Lord John and the Brotherhood of the Blade by Diana Gabaldon
My rating: 4 of 5 stars
This was a very good story woven around a central plot. I always appreciate the details Diana Gabaldon brings into her stories, her careful research that brings the reader fully involved into the story. This was an interesting story of avenging a father's death and homophobia in 18th Century England. It was a treat to find the story followed a storyline central to DG's Outlander Series, including the character Jamie Fraser.
In 1758, in the heart of the Seven Years’ War, Britain fights by the side of Prussia in the Rhineland. For Lord John and his titled brother Hal, the battlefield will be a welcome respite from the torturous mystery that burns poisonously in their family’s history. Seventeen years earlier, Lord John’s late father, the Duke of Pardloe, was found dead, a pistol in his hand and accusations of his role as a Jacobite agent staining forever a family’s honor.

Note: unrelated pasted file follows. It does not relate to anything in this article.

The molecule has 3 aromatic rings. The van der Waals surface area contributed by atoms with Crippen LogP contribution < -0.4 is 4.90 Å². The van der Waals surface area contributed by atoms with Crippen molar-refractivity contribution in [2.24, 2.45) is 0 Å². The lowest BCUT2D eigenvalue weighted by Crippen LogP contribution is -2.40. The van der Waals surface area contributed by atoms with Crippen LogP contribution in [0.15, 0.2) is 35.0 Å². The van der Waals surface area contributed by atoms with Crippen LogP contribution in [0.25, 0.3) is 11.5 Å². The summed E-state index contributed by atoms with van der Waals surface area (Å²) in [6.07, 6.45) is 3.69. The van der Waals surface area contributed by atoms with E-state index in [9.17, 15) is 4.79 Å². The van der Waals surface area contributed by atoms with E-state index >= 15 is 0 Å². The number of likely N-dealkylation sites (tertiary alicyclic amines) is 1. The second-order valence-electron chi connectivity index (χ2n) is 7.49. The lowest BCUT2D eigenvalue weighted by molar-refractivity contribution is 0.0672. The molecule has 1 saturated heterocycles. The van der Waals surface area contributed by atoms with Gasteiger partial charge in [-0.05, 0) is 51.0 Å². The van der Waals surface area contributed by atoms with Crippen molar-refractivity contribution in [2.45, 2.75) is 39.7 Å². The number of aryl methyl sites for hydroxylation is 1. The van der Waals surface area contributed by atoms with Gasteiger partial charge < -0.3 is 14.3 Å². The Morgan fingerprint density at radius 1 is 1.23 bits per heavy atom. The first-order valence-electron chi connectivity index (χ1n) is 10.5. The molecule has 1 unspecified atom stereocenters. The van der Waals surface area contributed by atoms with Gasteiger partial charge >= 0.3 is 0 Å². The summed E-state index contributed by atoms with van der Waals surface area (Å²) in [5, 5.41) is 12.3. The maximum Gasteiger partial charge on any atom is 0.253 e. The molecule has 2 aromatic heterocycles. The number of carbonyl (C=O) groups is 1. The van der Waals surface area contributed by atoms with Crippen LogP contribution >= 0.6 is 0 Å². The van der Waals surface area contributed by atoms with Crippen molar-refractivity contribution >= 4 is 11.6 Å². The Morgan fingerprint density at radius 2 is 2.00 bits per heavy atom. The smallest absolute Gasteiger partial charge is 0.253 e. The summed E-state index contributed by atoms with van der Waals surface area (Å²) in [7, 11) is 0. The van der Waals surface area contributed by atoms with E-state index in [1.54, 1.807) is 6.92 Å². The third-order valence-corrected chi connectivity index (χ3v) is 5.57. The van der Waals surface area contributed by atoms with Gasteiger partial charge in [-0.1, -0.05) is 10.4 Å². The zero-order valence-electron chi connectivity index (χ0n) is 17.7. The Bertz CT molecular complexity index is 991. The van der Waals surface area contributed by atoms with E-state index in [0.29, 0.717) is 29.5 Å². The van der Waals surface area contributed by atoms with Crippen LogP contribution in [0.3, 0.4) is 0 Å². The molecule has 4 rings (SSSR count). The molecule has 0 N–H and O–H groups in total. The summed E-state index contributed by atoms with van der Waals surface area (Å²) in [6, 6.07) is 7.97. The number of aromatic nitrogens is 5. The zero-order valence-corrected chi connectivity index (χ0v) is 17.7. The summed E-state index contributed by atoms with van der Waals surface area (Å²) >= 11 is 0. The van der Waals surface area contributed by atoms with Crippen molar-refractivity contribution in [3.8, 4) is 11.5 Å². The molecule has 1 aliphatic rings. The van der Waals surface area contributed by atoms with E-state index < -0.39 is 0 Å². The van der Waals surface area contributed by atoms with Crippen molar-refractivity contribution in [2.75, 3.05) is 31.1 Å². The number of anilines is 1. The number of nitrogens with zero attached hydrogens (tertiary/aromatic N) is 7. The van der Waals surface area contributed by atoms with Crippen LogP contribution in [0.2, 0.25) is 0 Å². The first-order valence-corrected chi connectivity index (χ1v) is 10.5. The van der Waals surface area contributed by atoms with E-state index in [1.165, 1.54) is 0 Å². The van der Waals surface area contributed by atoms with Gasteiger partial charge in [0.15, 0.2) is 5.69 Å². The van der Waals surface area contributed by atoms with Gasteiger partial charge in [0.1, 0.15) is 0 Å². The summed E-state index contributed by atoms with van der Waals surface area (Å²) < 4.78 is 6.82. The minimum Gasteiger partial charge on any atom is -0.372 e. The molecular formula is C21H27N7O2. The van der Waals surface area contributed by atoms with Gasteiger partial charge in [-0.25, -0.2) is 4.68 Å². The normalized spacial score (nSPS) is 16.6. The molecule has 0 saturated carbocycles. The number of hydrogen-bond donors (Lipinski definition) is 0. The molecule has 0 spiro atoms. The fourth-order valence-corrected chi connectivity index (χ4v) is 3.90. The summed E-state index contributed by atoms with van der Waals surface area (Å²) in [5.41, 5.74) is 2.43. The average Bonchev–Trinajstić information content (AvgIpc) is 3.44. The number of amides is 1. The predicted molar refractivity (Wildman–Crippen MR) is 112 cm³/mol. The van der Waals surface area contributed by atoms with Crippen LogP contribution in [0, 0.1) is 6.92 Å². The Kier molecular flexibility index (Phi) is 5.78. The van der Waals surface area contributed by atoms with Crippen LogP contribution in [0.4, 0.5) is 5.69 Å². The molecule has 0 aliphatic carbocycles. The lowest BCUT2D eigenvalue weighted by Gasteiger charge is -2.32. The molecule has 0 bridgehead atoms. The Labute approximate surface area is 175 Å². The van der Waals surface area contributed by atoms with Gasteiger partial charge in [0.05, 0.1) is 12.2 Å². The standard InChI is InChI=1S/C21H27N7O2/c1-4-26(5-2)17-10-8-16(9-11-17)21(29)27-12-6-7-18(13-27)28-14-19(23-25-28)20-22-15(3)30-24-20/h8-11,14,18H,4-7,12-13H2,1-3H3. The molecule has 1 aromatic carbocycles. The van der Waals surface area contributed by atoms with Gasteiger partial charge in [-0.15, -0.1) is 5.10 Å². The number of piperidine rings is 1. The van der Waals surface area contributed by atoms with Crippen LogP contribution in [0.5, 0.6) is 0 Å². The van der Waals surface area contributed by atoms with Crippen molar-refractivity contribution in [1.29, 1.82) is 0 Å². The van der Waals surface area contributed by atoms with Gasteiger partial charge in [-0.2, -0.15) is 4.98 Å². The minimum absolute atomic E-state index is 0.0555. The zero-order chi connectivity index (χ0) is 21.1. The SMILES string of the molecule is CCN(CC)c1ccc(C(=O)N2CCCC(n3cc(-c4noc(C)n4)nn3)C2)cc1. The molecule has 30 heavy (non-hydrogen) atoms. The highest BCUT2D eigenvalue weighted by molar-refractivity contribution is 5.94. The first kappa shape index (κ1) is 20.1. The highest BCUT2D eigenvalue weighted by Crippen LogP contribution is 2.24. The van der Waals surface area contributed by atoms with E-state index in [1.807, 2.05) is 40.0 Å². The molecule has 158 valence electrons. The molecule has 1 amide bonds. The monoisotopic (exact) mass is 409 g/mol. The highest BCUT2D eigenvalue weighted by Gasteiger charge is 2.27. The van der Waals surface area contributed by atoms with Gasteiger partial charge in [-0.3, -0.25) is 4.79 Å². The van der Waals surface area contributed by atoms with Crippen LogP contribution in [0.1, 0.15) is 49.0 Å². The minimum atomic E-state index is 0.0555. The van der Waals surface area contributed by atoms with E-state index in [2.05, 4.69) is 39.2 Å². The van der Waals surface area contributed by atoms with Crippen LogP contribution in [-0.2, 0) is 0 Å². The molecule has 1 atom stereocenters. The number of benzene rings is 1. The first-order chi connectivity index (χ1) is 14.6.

Now unlaid ghosts from the past are stirring. Lord John’s brother has mysteriously received a page of their late father’s missing diary. Someone is taunting the Grey family with secrets from the grave, but Hal, with secrets of his own, refuses to pursue the matter and orders his brother to do likewise. Frustrated, John turns to a man who has been both his prisoner and his confessor: the Scottish Jacobite James Fraser.
Lord John and the Hand of the Devils by Diana Gabaldon
Lord John and the Private Matter by Diana Gabaldon
A Breath of Snow and Ashes by Diana Gabaldon
An Echo in the Bone by Diana Gabaldon
The Outlandish Companion by Diana Gabaldon